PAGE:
With the Epilepsy with Eyelid Myoclonia (EEM) / Jeavons Syndrome Initiative, CURE Epilepsy is responding to unmet needs in an underserved epilepsy syndrome. Using our expertise, network, and resources, CURE Epilepsy has jumpstarted efforts in hopes of catalyzing further interest and investment from the community. Epilepsy with Eyelid Myoclonia (EEM) / Jeavons Syndrome Initiative phases to date have included:
- Creation of an international steering committee composed of researchers and patient advocates with expertise in EEM
- Danielle Andrade, MD, MSc, FRCPC
- Hyunmi Choi, MD
- Hannah Jones, parent of child with epilepsy
- Kelly Knupp, MD
- Jon Mugar, parent of child with epilepsy
- Doug Nordli, Jr., MD
- Antonella Riva, MD
- Kelsey M. Smith, MD
- John M. Stern, MD
- Pasquale Striano, MD, PhD
- Elizabeth Anne Thiele, MD, PhD
- Dorothée Kasteleijn-Nolst Trenité, MD, PhD, MPH
- Elaine C. Wirrell, MD
- Ifrah Zawar, MD
- Review of existing literature
- Use of the modified Delphi consensus process, which included three rounds of surveys to 25 physicians and 5 patients/caregivers, to develop a consensus on diagnosis and treatment
As a patient advocacy group does not exist for Jeavons syndrome, CURE Epilepsy is now undertaking basic education and awareness efforts to connect patients to research and galvanize the community.
What is EEM, previously known as Jeavons syndrome
Epilepsy with eyelid myoclonia (EEM), also known as Jeavons syndrome, accounts for approximately 1.2-2.7% of people seen at some epilepsy centers, although more research is needed. It is a generalized epilepsy syndrome with onset usually occurring between 1 to 15 years of age, with peak onset between 6 to 8 years of age. Children typically present with prominent eyelid myoclonia, which is a jerking or flickering up of the eyelids associated with the eyes rolling up, typically occurring many times in a single day. Eyelid myoclonia may be associated with absence seizures in children and eye closure sensitivity. Other seizure types may be present in people with EEM as well. Females are affected more than males at a 2:1 ratio.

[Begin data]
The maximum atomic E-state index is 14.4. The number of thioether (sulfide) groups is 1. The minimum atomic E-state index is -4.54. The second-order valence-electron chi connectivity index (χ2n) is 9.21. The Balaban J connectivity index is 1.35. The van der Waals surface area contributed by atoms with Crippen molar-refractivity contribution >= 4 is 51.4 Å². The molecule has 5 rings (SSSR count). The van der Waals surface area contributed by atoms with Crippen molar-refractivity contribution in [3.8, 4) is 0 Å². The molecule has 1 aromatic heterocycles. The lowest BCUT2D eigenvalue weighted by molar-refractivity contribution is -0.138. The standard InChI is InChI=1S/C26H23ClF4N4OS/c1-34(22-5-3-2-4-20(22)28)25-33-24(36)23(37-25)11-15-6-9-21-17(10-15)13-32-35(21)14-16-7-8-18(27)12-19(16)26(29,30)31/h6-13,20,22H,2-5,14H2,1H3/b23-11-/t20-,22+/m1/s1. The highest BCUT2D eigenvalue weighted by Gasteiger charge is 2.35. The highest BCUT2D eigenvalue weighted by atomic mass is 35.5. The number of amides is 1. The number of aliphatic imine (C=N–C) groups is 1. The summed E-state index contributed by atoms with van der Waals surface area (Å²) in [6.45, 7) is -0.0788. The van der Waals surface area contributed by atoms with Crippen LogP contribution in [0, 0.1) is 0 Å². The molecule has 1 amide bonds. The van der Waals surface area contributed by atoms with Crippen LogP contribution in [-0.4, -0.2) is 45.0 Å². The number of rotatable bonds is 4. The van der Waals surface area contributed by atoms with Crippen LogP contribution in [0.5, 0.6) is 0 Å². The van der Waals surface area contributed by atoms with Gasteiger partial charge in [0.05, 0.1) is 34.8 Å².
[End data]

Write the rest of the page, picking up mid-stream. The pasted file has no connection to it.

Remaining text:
A positive family history of epilepsy in many patients as well as cases in twins points to a genetic cause; however, many people with EEM do not have a genetic diagnosis. Recently, underlying genetic variants have been identified in a minority of people with EEM, including mutations in the following genes: RORB, SYNGAP1, KCNB1, NAA10, COL6A3, NEXMIF, and CHD2. Further research is needed to clarify the role of genetics in EEM, as it may influence the evolution and prognosis of the disorder as well as the search for a cure.
How Do You Identify EEM/Jeavons Syndrome and What are Treatments?
A thorough clinical history, neurological exam, and an EEG usually precede a diagnosis. If eyelid myoclonia is witnessed during a neurological exam by the diagnosing provider and other features of the diagnosis are seen on EEG, an EEG capturing eyelid myoclonia or other seizures is not required. An MRI of the brain is also not required for diagnosis, but when done is typically normal or shows changes unrelated to epilepsy.
EEM or Jeavons syndrome is a type of absence epilepsy diagnosed by the presence of the following elements:
1) Eyelid myoclonia
- Defined as a jerking, flickering or fluttering of the eyelids usually associated with upward deviation of the eye and can be associated with a tendency for the head to jerk backward.